Los Angeles County Library’s Office of Indian Affairs has 5,300 handwritten letters about interactions with California Indians from federal and state government officials and private citizens sent to the federal Office of Indian Affairs between 1849 and 1880. Using FromThePage to create full-text transcripts of the letters opens them up to students, researchers, and others who want to learn about people from that time. Crowdsourcing this work also provides users new ways to interact with and explore the collection; find out more here.
The Alabama Department of Archives and History has transcribed 61 volumes of voter registration oaths taken by white and black men in Alabama in 1875. Each entry records the voter's name, race, and occupation–details invaluable to genealogists and scholars. These are among the state's earliest government records documenting the names of formerly enslaved African American men. Discover how transcription allows exploration of these rich but complicated sources of information here.
East Hampton Public Library is using FromThePage for historical church records to help identify formerly enslaved people and for 63 volumes of whaling logs covering 70 voyages. Cursive handwriting of records has been a barrier for genealogical research and for people to understand some amazing stories, like the first American voyage to Antarctica by Captain Mercator Cooper. Transcripts of materials make them more searchable and accessible, helping people discover historical records without requiring special knowledge on how to decipher difficult handwriting. Find out more here.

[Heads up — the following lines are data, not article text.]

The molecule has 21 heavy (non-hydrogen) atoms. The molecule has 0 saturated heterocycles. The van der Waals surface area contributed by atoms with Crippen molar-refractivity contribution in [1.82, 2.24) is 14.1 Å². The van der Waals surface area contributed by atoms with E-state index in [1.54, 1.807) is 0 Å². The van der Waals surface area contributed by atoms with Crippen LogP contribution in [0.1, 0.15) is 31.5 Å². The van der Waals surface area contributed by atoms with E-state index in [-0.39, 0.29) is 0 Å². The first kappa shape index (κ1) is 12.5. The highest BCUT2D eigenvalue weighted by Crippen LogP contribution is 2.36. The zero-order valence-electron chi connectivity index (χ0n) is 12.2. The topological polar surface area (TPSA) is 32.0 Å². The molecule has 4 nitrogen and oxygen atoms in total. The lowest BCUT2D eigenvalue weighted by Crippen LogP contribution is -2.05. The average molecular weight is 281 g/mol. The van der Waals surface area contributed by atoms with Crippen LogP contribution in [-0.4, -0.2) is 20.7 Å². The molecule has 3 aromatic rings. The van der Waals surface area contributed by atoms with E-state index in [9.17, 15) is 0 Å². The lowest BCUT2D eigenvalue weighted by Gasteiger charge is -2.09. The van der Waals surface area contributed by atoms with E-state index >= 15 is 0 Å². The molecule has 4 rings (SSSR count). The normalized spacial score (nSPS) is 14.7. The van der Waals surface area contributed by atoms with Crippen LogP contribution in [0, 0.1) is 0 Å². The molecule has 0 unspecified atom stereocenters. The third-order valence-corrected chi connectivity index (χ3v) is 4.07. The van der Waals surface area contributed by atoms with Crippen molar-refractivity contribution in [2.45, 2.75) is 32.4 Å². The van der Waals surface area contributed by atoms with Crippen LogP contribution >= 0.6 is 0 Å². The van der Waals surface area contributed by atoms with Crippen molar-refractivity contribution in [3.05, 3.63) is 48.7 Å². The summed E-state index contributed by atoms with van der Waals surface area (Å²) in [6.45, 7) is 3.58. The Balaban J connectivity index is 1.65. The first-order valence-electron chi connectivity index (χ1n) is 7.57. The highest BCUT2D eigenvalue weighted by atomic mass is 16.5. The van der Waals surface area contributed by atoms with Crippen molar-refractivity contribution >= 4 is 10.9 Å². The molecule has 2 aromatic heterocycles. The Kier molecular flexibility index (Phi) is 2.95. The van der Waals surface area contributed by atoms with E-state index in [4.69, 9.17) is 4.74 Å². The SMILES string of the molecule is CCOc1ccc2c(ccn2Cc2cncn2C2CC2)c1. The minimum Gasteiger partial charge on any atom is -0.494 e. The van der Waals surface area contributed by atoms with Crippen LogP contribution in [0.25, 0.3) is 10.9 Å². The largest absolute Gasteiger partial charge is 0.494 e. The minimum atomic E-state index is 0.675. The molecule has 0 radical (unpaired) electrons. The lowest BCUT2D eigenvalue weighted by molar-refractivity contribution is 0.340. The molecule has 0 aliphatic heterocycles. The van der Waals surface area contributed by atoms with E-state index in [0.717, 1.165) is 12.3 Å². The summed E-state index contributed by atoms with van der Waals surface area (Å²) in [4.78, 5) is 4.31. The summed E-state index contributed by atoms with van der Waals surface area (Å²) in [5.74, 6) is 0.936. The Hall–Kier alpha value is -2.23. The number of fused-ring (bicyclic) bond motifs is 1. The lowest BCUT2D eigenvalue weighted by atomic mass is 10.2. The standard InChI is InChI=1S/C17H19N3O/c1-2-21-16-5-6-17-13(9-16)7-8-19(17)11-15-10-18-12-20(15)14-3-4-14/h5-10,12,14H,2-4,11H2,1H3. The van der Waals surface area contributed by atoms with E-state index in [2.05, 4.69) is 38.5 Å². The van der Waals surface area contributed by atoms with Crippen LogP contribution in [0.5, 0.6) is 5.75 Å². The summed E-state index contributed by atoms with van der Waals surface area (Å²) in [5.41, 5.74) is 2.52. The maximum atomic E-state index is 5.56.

The Seattle Municipal Archives has been transcribing records documenting City of Seattle activities from the 1870s to the early 1900s; including letters and petitions to claims, reports, bids, and contracts illustrating the growth of a booming city in the words of everyday people who may not be documented elsewhere. These transcripts are full of gold nuggets for genealogists, and valuable primary sources for students and anyone interested in early Seattle history. Check out how FromThePage provides a hands-on approach to history here.
One of our goals is to increase the visibility of our materials and engage new audiences and volunteers in a way that is as “hands-on” as possible in a virtual environment. We like that FromThePage is a web-based platform that can be easily accessed from anywhere and is an uncomplicated platform, easy to set up and also easy for people of any technical ability to use. FromThePage is scalable with different options depending on your number of records and/or institutional capacity, so we’re able to work within a level that best fits our needs. It’s been exciting to hear from our community of volunteer transcribers who say they enjoy this unique way of learning about the history of their city!